Sascha Förster, co-founder of Bonn.digital, speaks to Rami, a 30-year old war refugee from Syria. Rami is one of the nearly 1.1 million refugees and migrants who arrived in Germany in 2015. He is talking about his life in Syria before and during the war, his hopes for the future and how he made his way from war-torn Syria through the Balkans, to Germany and on to Bonn.
Rami is a founding member of the Bonnections story telling project. The launch of an intercultural book club was his idea. Sascha conducted the in-depth interview in English in late February and wrote a Bundesstadt.com blog post (in German) after his encounter with Rami, the first refugee in Bonn he personally met.
Since then, Rami has been granted asylum status and done volunteer work as a translator for the DRK Bonn (German Red Cross) at a refugee camp set up in a school gymnasium. With the help of a German friend, he found a small apartment in Old Town and recently moved out the collective accommodation for asylum seekers at the former Pestalozzi School.
The Bonnections book club was successfully launched in early April. About 60 people, newcomers and old Bonners, attended the first meet-up at Bonn’s public library on April 6. The audience listened to two essays from “Innenansichten aus Syrien” (inner views from Syria), an anthology published by Larissa Bender in 2014 that provides a window into contemporary Syrian art and writing since the uprising.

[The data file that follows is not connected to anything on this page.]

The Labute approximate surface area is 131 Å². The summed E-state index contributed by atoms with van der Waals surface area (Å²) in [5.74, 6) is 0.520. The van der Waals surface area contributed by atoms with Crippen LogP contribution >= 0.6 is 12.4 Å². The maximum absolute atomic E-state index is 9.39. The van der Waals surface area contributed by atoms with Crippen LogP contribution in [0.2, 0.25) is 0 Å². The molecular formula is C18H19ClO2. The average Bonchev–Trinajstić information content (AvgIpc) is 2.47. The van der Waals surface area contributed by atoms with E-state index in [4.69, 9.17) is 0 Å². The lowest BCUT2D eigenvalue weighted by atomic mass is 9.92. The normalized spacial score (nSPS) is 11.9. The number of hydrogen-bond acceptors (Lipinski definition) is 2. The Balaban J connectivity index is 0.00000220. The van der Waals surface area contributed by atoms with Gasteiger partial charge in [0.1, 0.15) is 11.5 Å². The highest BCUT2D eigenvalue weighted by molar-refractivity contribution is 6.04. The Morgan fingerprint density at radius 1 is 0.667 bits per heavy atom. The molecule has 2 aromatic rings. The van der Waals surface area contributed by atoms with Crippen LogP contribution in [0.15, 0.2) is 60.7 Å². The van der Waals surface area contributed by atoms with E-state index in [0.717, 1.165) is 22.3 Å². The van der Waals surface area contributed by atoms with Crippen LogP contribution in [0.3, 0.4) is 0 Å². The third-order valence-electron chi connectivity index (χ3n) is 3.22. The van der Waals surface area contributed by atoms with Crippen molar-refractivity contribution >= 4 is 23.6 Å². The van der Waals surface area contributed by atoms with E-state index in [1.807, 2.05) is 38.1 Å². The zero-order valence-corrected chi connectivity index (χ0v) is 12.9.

Rami could very well relate to the first text, “Jeder Blick ein Abschied”, by Khaled Khalifa, an award-winning Syrian novelist, screenwriter and poet, because he lived in Damascus during the time as it was written. In the essay, Khalifa describes his sorrow and fears and how the city and his daily life have changed since the outbreak of the war.
“The Syrian revolution paid the most expensive price, not only because of the blood that has been shed, but also because of the destruction that happened to the society. People in Syria now are asking fatal questions: ‘Are we Arabs? Are we Syrians? Are we tribes and sects? Are we tolerant or extreme?’ These are the questions that are posed now,” Khalifa said in an Ahram interview two years ago.
Rami, who holds a MBA degree and is a certified tax accountant, was studying economics and working part-time at the Finance Ministry when the armed conflict erupted.
“When I left the house in the morning, I wasn’t sure if I would make it back alive in the evening,” he said.
After receiving a letter from the Syrian army to report for military service, he decided to flee Syria instead of getting involved in military actions.